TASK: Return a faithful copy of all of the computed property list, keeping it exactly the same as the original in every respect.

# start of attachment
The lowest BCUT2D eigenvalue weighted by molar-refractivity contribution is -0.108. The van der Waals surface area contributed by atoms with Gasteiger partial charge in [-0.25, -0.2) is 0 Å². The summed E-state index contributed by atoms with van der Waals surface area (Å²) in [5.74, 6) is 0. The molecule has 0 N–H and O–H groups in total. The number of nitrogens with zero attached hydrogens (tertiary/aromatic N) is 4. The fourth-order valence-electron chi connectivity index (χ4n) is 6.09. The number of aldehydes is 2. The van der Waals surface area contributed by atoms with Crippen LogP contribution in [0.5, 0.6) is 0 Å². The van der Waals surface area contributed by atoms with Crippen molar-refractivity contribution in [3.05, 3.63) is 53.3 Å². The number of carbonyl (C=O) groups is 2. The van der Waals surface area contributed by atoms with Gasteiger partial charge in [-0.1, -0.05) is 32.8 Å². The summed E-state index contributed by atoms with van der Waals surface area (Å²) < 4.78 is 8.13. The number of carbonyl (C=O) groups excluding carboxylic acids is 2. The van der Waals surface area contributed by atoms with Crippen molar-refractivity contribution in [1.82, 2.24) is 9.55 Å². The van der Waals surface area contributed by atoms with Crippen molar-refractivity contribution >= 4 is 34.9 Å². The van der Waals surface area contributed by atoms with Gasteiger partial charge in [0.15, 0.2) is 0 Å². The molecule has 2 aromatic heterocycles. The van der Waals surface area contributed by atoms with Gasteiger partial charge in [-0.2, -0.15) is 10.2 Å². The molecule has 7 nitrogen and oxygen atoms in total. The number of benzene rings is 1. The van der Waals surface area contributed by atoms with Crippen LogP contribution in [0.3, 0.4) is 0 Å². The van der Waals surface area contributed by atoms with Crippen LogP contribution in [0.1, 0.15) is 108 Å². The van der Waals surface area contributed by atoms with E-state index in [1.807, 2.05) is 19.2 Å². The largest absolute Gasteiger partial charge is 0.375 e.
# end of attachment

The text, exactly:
The lowest BCUT2D eigenvalue weighted by molar-refractivity contribution is -0.108. The van der Waals surface area contributed by atoms with Gasteiger partial charge in [-0.25, -0.2) is 0 Å². The summed E-state index contributed by atoms with van der Waals surface area (Å²) in [5.74, 6) is 0. The molecule has 0 N–H and O–H groups in total. The number of nitrogens with zero attached hydrogens (tertiary/aromatic N) is 4. The fourth-order valence-electron chi connectivity index (χ4n) is 6.09. The number of aldehydes is 2. The van der Waals surface area contributed by atoms with Crippen LogP contribution in [0.5, 0.6) is 0 Å². The van der Waals surface area contributed by atoms with Crippen molar-refractivity contribution in [3.05, 3.63) is 53.3 Å². The number of carbonyl (C=O) groups is 2. The van der Waals surface area contributed by atoms with Gasteiger partial charge in [-0.1, -0.05) is 32.8 Å². The summed E-state index contributed by atoms with van der Waals surface area (Å²) < 4.78 is 8.13. The number of carbonyl (C=O) groups excluding carboxylic acids is 2. The van der Waals surface area contributed by atoms with Crippen molar-refractivity contribution in [1.82, 2.24) is 9.55 Å². The van der Waals surface area contributed by atoms with Crippen molar-refractivity contribution >= 4 is 34.9 Å². The van der Waals surface area contributed by atoms with Gasteiger partial charge in [0.15, 0.2) is 0 Å². The molecule has 2 aromatic heterocycles. The van der Waals surface area contributed by atoms with Gasteiger partial charge in [-0.2, -0.15) is 10.2 Å². The molecule has 7 nitrogen and oxygen atoms in total. The number of benzene rings is 1. The van der Waals surface area contributed by atoms with Crippen LogP contribution in [0.3, 0.4) is 0 Å². The van der Waals surface area contributed by atoms with Crippen LogP contribution in [0.1, 0.15) is 108 Å². The van der Waals surface area contributed by atoms with E-state index in [1.807, 2.05) is 19.2 Å². The largest absolute Gasteiger partial charge is 0.375 e.